Nearly three years after Houston received federal funds for voluntary residential buyouts for those affected by the 2015 Memorial Day Flood, city officials refined the application process, reigniting discussions among council members about the pace of the city's disaster recovery.

Single-family home applications clarified

Prior to revisions approved by Houston City Council on Jan. 15, the buyout application for single family homeowners stated that the amount of money they were eligible to receive was based off of the value of the property prior to the disaster rather than after the disaster. In reality, Harris County Flood Control District, which facilitates the program, has always required reimbursement be based off a property’s post-disaster value.

Newly-elected At-Large Position 4 City Council Member Letitia Plummer said she was disappointed to discover this inaccurate wording had been on the books for years.

“We need to do a better job crossing our T’s and dotting our I’s because we’re misleading our community,” she said.

Mayor Sylvester Turner said the clarification in the wording does not negatively affect any of the homeowners already helped by the program because they were informed that their reimbursement was based on post-disaster values after they applied for the program.

“There is no substantive impact at all,” he said. “Just in the paperwork, we’re bringing everything to compliance with the county.”

Using post-disaster values streamlines the process, Assistant Housing and Community Development Director Derek Sellers said during a November Housing Committee meeting regarding the clarification. If a homeowner applies for aid after more than one disaster, using the pre-disaster value would require the county to subtract previous aid received by that homeowner from the pre-disaster value and complicate the process, he said.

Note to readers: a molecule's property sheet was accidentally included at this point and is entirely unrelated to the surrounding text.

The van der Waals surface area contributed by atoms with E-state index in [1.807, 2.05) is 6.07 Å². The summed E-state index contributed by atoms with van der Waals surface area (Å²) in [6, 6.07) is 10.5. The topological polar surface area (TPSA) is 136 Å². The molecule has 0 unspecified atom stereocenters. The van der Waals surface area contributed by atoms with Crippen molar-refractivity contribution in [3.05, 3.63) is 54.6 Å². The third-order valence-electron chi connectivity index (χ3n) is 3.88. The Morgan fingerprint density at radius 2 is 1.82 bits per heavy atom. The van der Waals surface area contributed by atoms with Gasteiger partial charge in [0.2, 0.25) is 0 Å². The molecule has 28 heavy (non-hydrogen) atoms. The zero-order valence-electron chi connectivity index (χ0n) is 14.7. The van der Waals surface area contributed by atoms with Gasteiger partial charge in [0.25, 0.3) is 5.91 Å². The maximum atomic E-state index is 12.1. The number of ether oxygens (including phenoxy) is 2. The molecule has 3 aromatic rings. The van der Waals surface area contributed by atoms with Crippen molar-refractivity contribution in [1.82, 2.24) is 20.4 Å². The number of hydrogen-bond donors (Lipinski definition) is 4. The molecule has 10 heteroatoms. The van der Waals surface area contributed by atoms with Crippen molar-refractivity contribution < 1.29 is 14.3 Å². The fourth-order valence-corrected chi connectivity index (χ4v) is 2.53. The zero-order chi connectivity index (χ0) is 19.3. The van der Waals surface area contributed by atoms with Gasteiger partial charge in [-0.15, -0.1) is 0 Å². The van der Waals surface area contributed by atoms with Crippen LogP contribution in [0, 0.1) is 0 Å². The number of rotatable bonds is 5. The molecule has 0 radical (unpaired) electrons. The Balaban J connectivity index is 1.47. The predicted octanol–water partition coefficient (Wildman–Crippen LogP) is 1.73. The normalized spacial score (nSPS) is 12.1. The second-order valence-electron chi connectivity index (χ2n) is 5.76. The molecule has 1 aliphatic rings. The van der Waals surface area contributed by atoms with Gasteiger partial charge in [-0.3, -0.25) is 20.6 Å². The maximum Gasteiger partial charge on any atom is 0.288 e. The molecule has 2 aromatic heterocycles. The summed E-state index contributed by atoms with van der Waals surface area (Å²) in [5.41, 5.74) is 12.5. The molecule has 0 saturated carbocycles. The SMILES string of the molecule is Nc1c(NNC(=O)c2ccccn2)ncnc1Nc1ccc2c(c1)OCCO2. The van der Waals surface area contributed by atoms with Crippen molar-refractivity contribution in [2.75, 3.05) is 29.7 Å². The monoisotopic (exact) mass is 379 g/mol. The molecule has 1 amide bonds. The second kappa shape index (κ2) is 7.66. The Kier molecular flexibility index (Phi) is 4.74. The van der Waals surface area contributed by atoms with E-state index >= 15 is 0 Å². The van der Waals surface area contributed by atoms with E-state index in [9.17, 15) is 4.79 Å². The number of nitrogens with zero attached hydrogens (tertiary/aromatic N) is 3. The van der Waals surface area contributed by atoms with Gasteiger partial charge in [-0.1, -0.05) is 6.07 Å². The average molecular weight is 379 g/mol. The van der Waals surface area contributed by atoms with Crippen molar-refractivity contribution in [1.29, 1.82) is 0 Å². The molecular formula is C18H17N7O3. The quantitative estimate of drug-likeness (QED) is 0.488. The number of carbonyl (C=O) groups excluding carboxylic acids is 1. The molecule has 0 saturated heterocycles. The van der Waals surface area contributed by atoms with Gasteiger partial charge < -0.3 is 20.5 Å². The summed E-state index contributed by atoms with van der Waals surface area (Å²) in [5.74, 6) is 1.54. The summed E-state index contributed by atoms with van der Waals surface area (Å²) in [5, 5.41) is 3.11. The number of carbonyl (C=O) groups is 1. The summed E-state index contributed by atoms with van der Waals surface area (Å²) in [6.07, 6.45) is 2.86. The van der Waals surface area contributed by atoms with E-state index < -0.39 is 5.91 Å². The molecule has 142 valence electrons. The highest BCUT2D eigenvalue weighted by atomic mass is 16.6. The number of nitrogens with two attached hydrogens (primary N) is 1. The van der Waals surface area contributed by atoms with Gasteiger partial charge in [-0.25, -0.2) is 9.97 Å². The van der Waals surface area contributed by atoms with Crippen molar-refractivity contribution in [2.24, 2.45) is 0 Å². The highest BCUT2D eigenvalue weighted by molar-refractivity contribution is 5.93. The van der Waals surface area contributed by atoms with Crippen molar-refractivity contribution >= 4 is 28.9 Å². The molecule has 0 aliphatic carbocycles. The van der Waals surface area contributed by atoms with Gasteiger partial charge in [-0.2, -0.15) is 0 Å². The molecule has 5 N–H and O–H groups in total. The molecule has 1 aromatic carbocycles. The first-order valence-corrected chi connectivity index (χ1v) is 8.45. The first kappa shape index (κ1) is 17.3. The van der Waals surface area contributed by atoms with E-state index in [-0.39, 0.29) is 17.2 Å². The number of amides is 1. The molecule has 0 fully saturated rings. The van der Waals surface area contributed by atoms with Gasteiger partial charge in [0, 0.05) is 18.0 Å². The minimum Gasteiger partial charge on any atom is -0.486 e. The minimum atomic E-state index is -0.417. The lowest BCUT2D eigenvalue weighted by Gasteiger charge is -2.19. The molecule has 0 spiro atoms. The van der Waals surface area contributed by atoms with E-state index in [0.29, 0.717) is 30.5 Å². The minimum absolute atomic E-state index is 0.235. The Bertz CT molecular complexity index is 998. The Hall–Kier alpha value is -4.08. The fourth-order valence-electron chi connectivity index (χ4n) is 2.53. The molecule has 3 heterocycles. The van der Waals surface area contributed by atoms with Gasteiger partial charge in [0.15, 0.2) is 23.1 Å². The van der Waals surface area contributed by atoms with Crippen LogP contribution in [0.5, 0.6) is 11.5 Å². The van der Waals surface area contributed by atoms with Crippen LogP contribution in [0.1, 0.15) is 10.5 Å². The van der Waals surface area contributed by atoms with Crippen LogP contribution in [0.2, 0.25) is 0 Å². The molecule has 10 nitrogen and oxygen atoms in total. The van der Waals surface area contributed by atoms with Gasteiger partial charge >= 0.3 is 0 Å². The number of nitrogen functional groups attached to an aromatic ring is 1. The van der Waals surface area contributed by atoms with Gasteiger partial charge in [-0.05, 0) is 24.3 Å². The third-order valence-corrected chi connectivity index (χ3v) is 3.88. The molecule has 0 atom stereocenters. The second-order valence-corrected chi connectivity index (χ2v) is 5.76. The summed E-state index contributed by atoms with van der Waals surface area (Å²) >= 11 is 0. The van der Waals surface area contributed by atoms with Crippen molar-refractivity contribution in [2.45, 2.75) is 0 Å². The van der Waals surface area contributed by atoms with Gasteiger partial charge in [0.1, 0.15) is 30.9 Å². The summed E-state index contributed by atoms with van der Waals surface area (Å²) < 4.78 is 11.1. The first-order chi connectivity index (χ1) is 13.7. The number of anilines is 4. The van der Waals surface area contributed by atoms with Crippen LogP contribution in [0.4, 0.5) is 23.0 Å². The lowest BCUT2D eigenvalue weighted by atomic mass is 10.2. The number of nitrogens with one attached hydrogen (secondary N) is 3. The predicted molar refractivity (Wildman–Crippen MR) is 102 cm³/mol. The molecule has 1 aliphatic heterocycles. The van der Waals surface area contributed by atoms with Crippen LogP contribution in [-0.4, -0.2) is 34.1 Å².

For that reason, he said the flood-control district has always used the most recent post-disaster value to determine aid funding.

“The struggle that we have is that when you have storms that have happened in ‘15, ‘16, ‘17 and we just turned around with Imelda as well, the potential to get FEMA funding creates a duplication of benefits would have to prove how much you put into the home with previous funding.”

To expand eligibility, Council also approves new prioritization guidelines that expand the definition of seniors and families, two groups that are given highest priority.

The changes state that seniors are now defined as 62 years old and up rather than 65 years old and up and families are defined as households with children under 18 rather than under children under 5.

Multifamily buyouts get more time

Also among changes approved Jan. 15 was an additional year added to the voluntary buyout program for multifamily properties affected by the 2015 flood. As of 2020, 19 buyouts have been performed and two are pending for a total $3.2 million allocated out of the $10.6 million federally funded budget, according to Houston Housing and Community Development Department data.

The city also received $23 million for multifamily buyouts following 2016 flooding, however that funding has already been allocated, Housing and Community Development Department officials said.